His whole career, however, was overshadowed by his next start, an infamous defeat in the 1939 Rawson Stakes, where he was beaten at 40-1 on, or in today’s parlance, about $1.025.
It was a bigger shock than had, say, Black Caviar been beaten. Still, one loss shouldn’t undermine a brilliant career.
13. Justin Cinque – Makybe Diva (b. 1999) 36/15/4/3 (42%)
As a three-time Melbourne Cup winner, Makybe Diva is a legend of Australian racing but her great feats came in only a 12 month period that was book-ended by the 2004 Melbourne Cup (which she won with a record winning weight for a mare of 55.5kgs) and her third victory in the Cup a year later, with 58kgs.
In between she won an Australian Cup in world-record time (for a race on turf), a BMW in incredible fashion, showcased her versatility in the Memsie over 1400 and sealed her greatness by winning the Cox Plate.
Perhaps owner Tony Santic should’ve pressed on for another year because few horses have achieved as much in a year as Makybe Diva did in her last, which was 2005.
‘The mighty mare’ finished with nine modern-day Group 1s; six of which came in ’05.
12. Sheek – Eurythmic (b.1916) 47/31/6/4 (66%)
Eurythmic is a Greek word meaning ‘harmonious rhythm’. Old timers who saw both Eurythmic and Phar Lap race wondered why Eurythmic wasn’t spoken about with similar awe.
While Phar Lap won 37 of 51 races (73%), Eurthymic won 31 of 47 starts (66%).
Phar Lap did win the Melbourne Cup and Cox Plate, but Eurthymic won the Caulfield Cup, Sydney Cup (61 kgs), Perth Cup, WA Derby, three Caulfield Stakes and two Mackinnon Stakes.
So highly regarded was Eurthymic that the handicapper gave him the same weight as Carbine (66 kgs) for the 1921 Melbourne Cup.
According to his jockey, he was “cantering” before breaking down past the half-way during the race.
12. Andrew Hawkins – Vain (b.1966) 14/12/2/0 (86%)
He may have been the best sprinter we’ve seen – that’s right, better than Black Caviar or Manikato.
He won 12 of his 14 starts, but his premature retirement as an autumn three year old means we are unable to judge how good he really was.
We can guess though, and his victory in the Craven ‘A’ Stakes (which became the Salinger Stakes) was one of the most dominant performances seen in a feature race in Australia.
12. Justin Cinque – Todman (b. 1954) 12/10/1/0 (83%)
Sydney racegoers are reminded of the brilliance of Todman each time they go to the races at Randwick and Warwick Farm – streets to the west of the two racecourses, Todman Avenue and Todman Road respectively, are named after the champion sprinter.
Todman is the best two-year old to have ever raced in Australia. On debut he broke the Australian record for 1000m in the Juvenile Stakes at Randwick. He won the first Golden Slipper by eight.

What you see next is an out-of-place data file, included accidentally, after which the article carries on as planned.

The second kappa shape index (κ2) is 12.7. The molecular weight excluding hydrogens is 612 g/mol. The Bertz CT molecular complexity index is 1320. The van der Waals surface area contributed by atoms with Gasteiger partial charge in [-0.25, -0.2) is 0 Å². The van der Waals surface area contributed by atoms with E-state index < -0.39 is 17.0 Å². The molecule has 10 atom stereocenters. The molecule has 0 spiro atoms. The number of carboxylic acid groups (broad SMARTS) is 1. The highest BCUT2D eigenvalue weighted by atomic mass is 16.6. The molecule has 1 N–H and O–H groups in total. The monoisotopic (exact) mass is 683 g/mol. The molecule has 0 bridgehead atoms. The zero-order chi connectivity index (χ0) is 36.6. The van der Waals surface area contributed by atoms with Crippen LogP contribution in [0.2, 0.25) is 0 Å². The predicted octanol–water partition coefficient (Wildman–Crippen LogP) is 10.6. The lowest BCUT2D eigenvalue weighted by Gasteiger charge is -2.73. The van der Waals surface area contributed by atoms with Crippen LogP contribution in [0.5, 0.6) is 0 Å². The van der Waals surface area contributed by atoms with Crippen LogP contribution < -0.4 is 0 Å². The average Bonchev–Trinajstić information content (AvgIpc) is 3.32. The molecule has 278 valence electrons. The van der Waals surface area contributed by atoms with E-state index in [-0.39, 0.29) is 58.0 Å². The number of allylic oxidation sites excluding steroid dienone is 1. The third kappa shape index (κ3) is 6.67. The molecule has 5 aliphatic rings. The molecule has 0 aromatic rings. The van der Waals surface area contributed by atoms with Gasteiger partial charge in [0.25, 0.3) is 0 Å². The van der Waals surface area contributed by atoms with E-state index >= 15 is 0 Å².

The highlight of his career was a six-length victory over Tulloch (ranked as high as two by Andrew Hawkins and myself) in the Champagne (then 1200m).
Todman extended his brilliance to 1900m when winning the Canterbury Guineas. Injury at his next start kept him off the track as a four-year old but he returned at five to win the Lightning and Futurity.
Todman won five Group 1s from 1000-1900m.
11. Sheek – Vain (b.1966) 14/12/2/0 (86%)
Vain was possibly the best sprinter seen in Australia, possibly better than Black Caviar. But injury cut short Vain’s career, while we can assess Black Caviar’s career on a ‘full book’.
If Black Caviar put ‘daylight’ of three to four lengths on his opponents, Vain usually put ‘weeks’ of six to 12 lengths on his hapless rivals. Vain was an out and out speedster.
Major wins include Golden Slipper, VRC Sires Produce, Champagne Stakes, Caulfield Gns, Caulfield Stakes, George Adams Hcp, Linlithgow Stakes and Craven A Plate.
11. Andrew Hawkins – Rising Fast (b. 1949) 68/24/17/2 (35%)
What a horse. The only horse to win the Caulfield Cup, Cox Plate and Melbourne Cup in the same year, he should have been the only horse to win the Cups double twice if not for jockey Bill Williamson’s gentlemanly manner.
Williamson decided not to protest against Neville Sellwood in Toporoa in the 1955 Melbourne Cup, although many observers believed such a protest would have been upheld.
11. Justin Cinque – Bernborough (b. 1939) 38/26/2/1 (68%)
Bernborough needed to have a second year competing in the major racing capitals to be ranked higher with me. But, in the stallion’s defence, once he was allowed to compete outside of Toowoomba following the resolution of an ownership dispute, Bernborough couldn’t have done much more.
Bernborough won a Newmarket with 63kgs and a Doomben Cup with 68.5kgs. He also won the Futurity, Ranvet, Chipping Norton, All Aged and Caulfield Stakes.
So great was Bernborough’s finishing burst that today, nearly 70 years after his retirement, you’ll still hear race-callers declare at the 600m mark that a horse “needs to finish like Bernborough” to have any chance of winning.